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Avoid Scams Related to Economic Payments



In March, Congress passed—and the President signed—the Coronavirus Aid, Relief, and Economic Security (CARES) Act, a $2 trillion economic relief package intended to support American businesses and individuals economically burdened by the coronavirus pandemic. A provision of the law includes sending economic impact payments to eligible Americans.  The Cybersecurity and Infrastructure Security Agency (CISA), U.S. Department of the Treasury, the Internal Revenue Service (IRS), and the United States Secret Service (USSS) urge all Americans to be on the lookout for criminal fraud related to these economic impact payments—particularly fraud using coronavirus lures to steal personal and financial information, as well as the economic impact payments themselves—and for adversaries seeking to disrupt payment efforts.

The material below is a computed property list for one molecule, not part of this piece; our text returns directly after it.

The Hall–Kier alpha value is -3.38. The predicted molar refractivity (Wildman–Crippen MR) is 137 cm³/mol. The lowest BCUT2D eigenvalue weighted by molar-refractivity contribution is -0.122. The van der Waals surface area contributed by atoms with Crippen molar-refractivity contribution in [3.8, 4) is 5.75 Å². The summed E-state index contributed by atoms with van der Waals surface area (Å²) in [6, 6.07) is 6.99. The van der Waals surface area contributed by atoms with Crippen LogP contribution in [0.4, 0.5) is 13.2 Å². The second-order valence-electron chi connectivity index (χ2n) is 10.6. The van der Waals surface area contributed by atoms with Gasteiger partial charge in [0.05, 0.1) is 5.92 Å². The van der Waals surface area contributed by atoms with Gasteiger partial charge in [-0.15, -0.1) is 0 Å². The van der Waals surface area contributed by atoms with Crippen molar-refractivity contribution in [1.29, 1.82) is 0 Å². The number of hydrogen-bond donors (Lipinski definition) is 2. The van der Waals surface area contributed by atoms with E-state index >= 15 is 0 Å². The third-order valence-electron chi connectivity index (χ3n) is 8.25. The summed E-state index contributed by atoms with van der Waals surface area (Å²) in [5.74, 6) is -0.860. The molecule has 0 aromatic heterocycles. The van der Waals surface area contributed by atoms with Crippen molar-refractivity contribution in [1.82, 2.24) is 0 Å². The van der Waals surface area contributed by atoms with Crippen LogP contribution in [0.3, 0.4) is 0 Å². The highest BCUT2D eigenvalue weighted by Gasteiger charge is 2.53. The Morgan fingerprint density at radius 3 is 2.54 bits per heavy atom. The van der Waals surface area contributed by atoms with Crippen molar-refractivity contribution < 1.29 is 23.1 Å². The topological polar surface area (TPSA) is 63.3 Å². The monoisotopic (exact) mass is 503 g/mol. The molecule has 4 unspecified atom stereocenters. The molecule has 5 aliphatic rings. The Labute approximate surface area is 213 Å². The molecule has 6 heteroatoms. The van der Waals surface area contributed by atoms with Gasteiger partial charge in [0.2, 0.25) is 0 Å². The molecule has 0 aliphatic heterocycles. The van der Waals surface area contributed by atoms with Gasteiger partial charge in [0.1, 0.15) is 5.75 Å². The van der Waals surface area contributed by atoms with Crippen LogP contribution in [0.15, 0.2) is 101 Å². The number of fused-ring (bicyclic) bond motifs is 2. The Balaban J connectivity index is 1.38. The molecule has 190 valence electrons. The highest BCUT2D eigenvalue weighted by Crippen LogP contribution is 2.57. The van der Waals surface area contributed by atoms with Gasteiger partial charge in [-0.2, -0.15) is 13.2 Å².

For more information about economic impact payments, see the IRS Economic Impact Payments Information Center, which includes answers to taxpayer questions about eligibility, payment amounts, what to expect, and when to expect it. See the IRS’s article, Do Not Let Scammers Get Your COVID-19 Economic Impact Payment, for additional guidance.
To report an IRS-related corona virus scam, visit the IRS Impersonation Scam Reporting webpage

Download the Full Article for Technical Details, Mitigations and Additional Resources

Call? Text? Email? Social Media?
The IRS will not call, text, email, or contact you on social media asking for personal or bank account information—even related to the economic impact payments.  Be suspicious of email with attachments or links claiming to have special information about economic impact payments or refunds.

See “Do not let scammers get your COVID-19 economic impact payment.”

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